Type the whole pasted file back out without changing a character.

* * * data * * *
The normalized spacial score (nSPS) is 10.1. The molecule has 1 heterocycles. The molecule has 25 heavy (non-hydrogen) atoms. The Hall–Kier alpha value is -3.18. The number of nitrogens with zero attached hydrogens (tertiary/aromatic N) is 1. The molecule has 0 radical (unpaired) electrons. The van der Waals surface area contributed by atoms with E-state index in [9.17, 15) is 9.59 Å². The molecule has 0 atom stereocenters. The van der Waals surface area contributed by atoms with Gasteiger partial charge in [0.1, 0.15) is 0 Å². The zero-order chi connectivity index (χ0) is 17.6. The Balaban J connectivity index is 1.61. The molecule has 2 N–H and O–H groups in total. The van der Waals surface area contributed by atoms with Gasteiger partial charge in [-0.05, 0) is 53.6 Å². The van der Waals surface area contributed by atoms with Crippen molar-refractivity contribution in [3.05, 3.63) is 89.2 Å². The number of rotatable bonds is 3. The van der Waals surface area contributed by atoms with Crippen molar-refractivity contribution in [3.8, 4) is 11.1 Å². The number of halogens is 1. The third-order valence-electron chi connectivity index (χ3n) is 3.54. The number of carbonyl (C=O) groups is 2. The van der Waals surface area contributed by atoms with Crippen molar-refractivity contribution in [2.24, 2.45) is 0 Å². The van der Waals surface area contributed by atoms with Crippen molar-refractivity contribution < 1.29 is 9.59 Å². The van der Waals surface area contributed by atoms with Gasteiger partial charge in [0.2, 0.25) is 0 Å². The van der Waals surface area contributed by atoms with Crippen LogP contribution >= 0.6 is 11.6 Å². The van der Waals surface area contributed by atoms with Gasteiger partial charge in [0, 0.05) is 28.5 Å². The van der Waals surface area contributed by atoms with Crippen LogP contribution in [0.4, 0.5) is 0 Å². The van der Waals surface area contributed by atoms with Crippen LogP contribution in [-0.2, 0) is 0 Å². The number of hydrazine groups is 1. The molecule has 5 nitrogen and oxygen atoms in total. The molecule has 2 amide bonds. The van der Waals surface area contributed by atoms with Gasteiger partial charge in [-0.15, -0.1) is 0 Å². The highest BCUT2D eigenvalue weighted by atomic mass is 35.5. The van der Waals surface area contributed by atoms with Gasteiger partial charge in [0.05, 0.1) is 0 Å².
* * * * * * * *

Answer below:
The normalized spacial score (nSPS) is 10.1. The molecule has 1 heterocycles. The molecule has 25 heavy (non-hydrogen) atoms. The Hall–Kier alpha value is -3.18. The number of nitrogens with zero attached hydrogens (tertiary/aromatic N) is 1. The molecule has 0 radical (unpaired) electrons. The van der Waals surface area contributed by atoms with E-state index in [9.17, 15) is 9.59 Å². The molecule has 0 atom stereocenters. The van der Waals surface area contributed by atoms with Gasteiger partial charge in [0.1, 0.15) is 0 Å². The zero-order chi connectivity index (χ0) is 17.6. The Balaban J connectivity index is 1.61. The molecule has 2 N–H and O–H groups in total. The van der Waals surface area contributed by atoms with Gasteiger partial charge in [-0.05, 0) is 53.6 Å². The van der Waals surface area contributed by atoms with Crippen molar-refractivity contribution in [3.05, 3.63) is 89.2 Å². The number of rotatable bonds is 3. The van der Waals surface area contributed by atoms with Crippen molar-refractivity contribution in [3.8, 4) is 11.1 Å². The number of halogens is 1. The third-order valence-electron chi connectivity index (χ3n) is 3.54. The number of carbonyl (C=O) groups is 2. The van der Waals surface area contributed by atoms with Crippen molar-refractivity contribution in [2.24, 2.45) is 0 Å². The van der Waals surface area contributed by atoms with Crippen molar-refractivity contribution < 1.29 is 9.59 Å². The van der Waals surface area contributed by atoms with Gasteiger partial charge in [0.2, 0.25) is 0 Å². The van der Waals surface area contributed by atoms with Crippen LogP contribution >= 0.6 is 11.6 Å². The van der Waals surface area contributed by atoms with Gasteiger partial charge in [0, 0.05) is 28.5 Å². The van der Waals surface area contributed by atoms with Crippen LogP contribution in [0.4, 0.5) is 0 Å². The van der Waals surface area contributed by atoms with Crippen LogP contribution in [-0.2, 0) is 0 Å². The number of hydrazine groups is 1. The molecule has 5 nitrogen and oxygen atoms in total. The molecule has 2 amide bonds. The van der Waals surface area contributed by atoms with Gasteiger partial charge in [-0.15, -0.1) is 0 Å². The highest BCUT2D eigenvalue weighted by atomic mass is 35.5. The van der Waals surface area contributed by atoms with Gasteiger partial charge in [0.05, 0.1) is 0 Å².